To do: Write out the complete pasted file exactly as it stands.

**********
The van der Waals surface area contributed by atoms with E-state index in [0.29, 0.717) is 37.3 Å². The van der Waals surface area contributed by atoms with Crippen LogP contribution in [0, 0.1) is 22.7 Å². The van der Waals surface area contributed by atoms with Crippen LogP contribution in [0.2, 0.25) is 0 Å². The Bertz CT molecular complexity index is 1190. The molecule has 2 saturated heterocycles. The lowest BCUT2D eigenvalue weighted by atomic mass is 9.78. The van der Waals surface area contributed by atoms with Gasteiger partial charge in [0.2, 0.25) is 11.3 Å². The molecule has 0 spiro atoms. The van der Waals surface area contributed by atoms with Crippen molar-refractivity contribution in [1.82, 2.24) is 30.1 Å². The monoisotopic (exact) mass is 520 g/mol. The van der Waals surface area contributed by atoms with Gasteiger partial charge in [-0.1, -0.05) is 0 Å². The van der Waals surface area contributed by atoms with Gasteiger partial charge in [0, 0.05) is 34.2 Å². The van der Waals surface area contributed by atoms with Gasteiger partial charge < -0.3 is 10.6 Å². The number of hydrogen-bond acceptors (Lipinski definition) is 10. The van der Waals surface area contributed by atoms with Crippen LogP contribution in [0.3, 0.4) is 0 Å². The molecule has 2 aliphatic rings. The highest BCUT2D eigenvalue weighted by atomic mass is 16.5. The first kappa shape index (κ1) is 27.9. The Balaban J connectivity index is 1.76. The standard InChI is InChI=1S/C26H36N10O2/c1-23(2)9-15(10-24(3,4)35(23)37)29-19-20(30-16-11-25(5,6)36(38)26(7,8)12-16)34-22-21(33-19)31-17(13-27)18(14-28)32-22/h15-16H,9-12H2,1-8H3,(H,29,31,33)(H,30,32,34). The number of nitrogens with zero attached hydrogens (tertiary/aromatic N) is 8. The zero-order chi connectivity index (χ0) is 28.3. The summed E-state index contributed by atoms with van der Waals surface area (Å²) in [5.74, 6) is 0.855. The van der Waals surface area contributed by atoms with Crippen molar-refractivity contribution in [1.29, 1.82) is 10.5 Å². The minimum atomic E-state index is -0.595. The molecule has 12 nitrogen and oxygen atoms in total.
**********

The van der Waals surface area contributed by atoms with E-state index in [0.29, 0.717) is 37.3 Å². The van der Waals surface area contributed by atoms with Crippen LogP contribution in [0, 0.1) is 22.7 Å². The van der Waals surface area contributed by atoms with Crippen LogP contribution in [0.2, 0.25) is 0 Å². The Bertz CT molecular complexity index is 1190. The molecule has 2 saturated heterocycles. The lowest BCUT2D eigenvalue weighted by atomic mass is 9.78. The van der Waals surface area contributed by atoms with Gasteiger partial charge in [0.2, 0.25) is 11.3 Å². The molecule has 0 spiro atoms. The van der Waals surface area contributed by atoms with Crippen molar-refractivity contribution in [1.82, 2.24) is 30.1 Å². The monoisotopic (exact) mass is 520 g/mol. The van der Waals surface area contributed by atoms with Gasteiger partial charge in [-0.1, -0.05) is 0 Å². The van der Waals surface area contributed by atoms with Gasteiger partial charge in [0, 0.05) is 34.2 Å². The van der Waals surface area contributed by atoms with Gasteiger partial charge < -0.3 is 10.6 Å². The number of hydrogen-bond acceptors (Lipinski definition) is 10. The van der Waals surface area contributed by atoms with Crippen LogP contribution in [0.3, 0.4) is 0 Å². The molecule has 2 aliphatic rings. The highest BCUT2D eigenvalue weighted by atomic mass is 16.5. The first kappa shape index (κ1) is 27.9. The Balaban J connectivity index is 1.76. The standard InChI is InChI=1S/C26H36N10O2/c1-23(2)9-15(10-24(3,4)35(23)37)29-19-20(30-16-11-25(5,6)36(38)26(7,8)12-16)34-22-21(33-19)31-17(13-27)18(14-28)32-22/h15-16H,9-12H2,1-8H3,(H,29,31,33)(H,30,32,34). The number of nitrogens with zero attached hydrogens (tertiary/aromatic N) is 8. The zero-order chi connectivity index (χ0) is 28.3. The summed E-state index contributed by atoms with van der Waals surface area (Å²) in [5.74, 6) is 0.855. The van der Waals surface area contributed by atoms with Crippen molar-refractivity contribution in [1.29, 1.82) is 10.5 Å². The minimum atomic E-state index is -0.595. The molecule has 12 nitrogen and oxygen atoms in total.